10. Brandon Jennings, Milwaukee
19 year old Jennings is hard to clock with numbers that come from the European league. But he’s fast and could be a fantasy-worthy prospect in a few years of depth-shooting development.

Time to Shop for Pierre Replacements

Tuesday, 30 June, 2009

By Ted Cahill

No Manny has meant no problem for Los Angeles, but with the left fielder preparing to return to Dodger Stadium next week a log jam is in the making in the outfield.

Juan Pierre, the player who underperformed so much last year that they had to bring Ramirez out West, is having a career six weeks. Right fielder Andre Ethier struggled initially without Ramirez in the lineup, but has really returned to form during June. Center fielder Matt Kemp seems to be fulfilling his potential, hitting .314 with 11 stolen bases this year.

Ramirez, of course, is a former All-Star and the Dodgers’ savior last season. So who will take a seat next to Joe Torre when Ramirez’s 50-game suspension ends July 3?

The Dodgers say the answer is Pierre, who has taken baseball by storm this year. A key pickup in many fantasy leagues, the 31-year old will return to the bench where he spent most of the first 29 games of the season.

Pierre got only 31 at bats with Ramirez in the lineup, and it seems unlikely that he will get any more chances. General Manager Ned Colletti said trading Pierre is unlikely, given that no deal was made during the offseason. The Dodgers hope to acquire a pitcher before the deadline, but have plenty of other pieces to make a deal happen.

This leaves Pierre owners in a tight spot. He has no trade value, but has been a very important contributor thus far. He has stolen 17 bases this season and replacing that production could be difficult.

However, it may be easier than it appears on the surface.

2009 may be remembered as the season that previously great singles hitters return to prominence. That might be a bit of a stretch, but in addition to Pierre, Scott Podsednik is back to slapping the ball across the South Side of Chicago.

So for all of Pierre’s fantasy owners replacing him may be as simple as picking up Podsednik. The White Sock is available in 83 percent of ESPN leagues and 80 percent of Yahoo! Leagues. He’s hitting .312 with 22 runs and 10 stolen bases.

Podsednik is a very similar hitter to Pierre, but probably with a bit better job security. His return to the White Sox was brought on by an injury to Carlos Quentin, who isn’t expected to return until after the All-Star break. When Quentin does return, Podsednik could move to center field, where Brian Anderson has not played very well.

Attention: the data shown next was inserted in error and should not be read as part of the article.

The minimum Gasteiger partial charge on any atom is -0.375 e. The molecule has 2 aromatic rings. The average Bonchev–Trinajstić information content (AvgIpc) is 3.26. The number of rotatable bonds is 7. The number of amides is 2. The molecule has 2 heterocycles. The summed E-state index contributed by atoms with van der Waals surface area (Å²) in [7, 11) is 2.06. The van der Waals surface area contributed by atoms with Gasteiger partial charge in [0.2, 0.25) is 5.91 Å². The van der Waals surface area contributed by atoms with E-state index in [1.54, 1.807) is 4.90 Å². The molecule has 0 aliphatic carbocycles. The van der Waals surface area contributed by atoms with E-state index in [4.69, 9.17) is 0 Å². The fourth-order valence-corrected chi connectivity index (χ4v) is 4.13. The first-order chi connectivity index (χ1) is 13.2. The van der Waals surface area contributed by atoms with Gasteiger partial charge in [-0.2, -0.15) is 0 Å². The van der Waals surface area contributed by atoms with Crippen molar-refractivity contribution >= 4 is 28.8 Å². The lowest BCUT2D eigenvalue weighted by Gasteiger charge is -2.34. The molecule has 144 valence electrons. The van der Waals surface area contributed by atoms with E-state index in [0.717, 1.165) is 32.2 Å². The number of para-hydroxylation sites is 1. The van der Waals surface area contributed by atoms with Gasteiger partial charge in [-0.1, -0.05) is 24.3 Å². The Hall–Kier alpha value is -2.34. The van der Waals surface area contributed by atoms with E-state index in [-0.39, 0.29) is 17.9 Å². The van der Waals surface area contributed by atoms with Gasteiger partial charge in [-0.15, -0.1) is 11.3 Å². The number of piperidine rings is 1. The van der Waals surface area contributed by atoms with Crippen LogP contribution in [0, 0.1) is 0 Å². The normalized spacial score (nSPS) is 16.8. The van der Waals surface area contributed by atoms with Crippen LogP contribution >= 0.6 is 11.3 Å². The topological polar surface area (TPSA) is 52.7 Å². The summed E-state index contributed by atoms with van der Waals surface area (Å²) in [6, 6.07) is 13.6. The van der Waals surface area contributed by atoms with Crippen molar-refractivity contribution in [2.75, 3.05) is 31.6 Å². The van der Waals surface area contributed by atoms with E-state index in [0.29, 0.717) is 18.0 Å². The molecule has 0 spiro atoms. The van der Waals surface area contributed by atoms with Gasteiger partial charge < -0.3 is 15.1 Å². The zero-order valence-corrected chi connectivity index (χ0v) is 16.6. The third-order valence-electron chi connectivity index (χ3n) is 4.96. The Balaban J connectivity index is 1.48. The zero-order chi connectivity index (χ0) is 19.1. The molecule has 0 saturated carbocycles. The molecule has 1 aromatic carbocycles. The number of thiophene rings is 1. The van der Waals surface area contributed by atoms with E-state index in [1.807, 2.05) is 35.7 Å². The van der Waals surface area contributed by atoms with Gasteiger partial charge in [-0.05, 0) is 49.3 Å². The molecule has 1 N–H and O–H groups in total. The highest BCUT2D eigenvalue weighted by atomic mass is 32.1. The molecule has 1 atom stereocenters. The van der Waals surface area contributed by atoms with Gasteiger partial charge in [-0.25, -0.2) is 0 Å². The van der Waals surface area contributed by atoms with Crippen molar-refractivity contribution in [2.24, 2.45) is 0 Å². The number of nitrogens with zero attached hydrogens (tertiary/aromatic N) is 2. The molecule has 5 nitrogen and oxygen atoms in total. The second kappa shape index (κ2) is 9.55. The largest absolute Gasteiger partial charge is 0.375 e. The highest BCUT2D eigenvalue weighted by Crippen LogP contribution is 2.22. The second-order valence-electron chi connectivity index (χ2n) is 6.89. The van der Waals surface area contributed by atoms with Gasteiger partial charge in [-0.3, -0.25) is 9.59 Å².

Another option may be Brett Gardner, if Podsednik happens to already be taken. Gardner seems to have adjusted to the Major Leagues and is having a fine season. He’s hitting .285 with 27 runs and 16 stolen bases. Also because Gardner plays his home games at Yankee Stadium, he may luck into a few home runs.

Because of Denard Span’s recent trip on the DL he has become available in a few more leagues and Michael Bourn is still not universally owned. If either of them is on the waiver wire, they are better pickups than Podsednik and Gardner.

No matter what, there is no reason to worry about where your fantasy team will find a replacement for Pierre. As long as you plan now, your team can be almost as prepared as the Dodgers for July 3.

Due Credit To Trainers

Wednesday, 24 June, 2009

By Zack Cimini

Time and time again we are seeing quicker recovery in athletics from injuries. It’s even a drastic difference from 3-5 years ago. You hear athletes seeking out the best of the best, and doling out the extra cash to seek the advice and training of experts. In fact, most super star athletes trainers could be virtual daily assistants. They have specific itineraries on a daily, weekly, and monthly basis to help their athletes achieve their goals. Attaining goals is what athletes do day in and day out. What the athlete can’t predict is the injury that will adjust their lifestyle and training regimen. This is where the gap ten to fifteen years ago has shortened dramatically for an athlete.

Athletes are getting hurt more frequently due to several factors. Mostly due to the intense training and rigorous day in and day out grind of a professional sport. This combined intensity just doesn’t gel for a body to handle and endure for a whole season. If an athlete is lucky to avoid an injury, it’s just misleading and not reported. Just scour the locker rooms to see the nagging injuries athletes have to battle throughout the year. Forget the injury report, just about every athlete has some sort of physical ailment that hampers them for the rest of the season.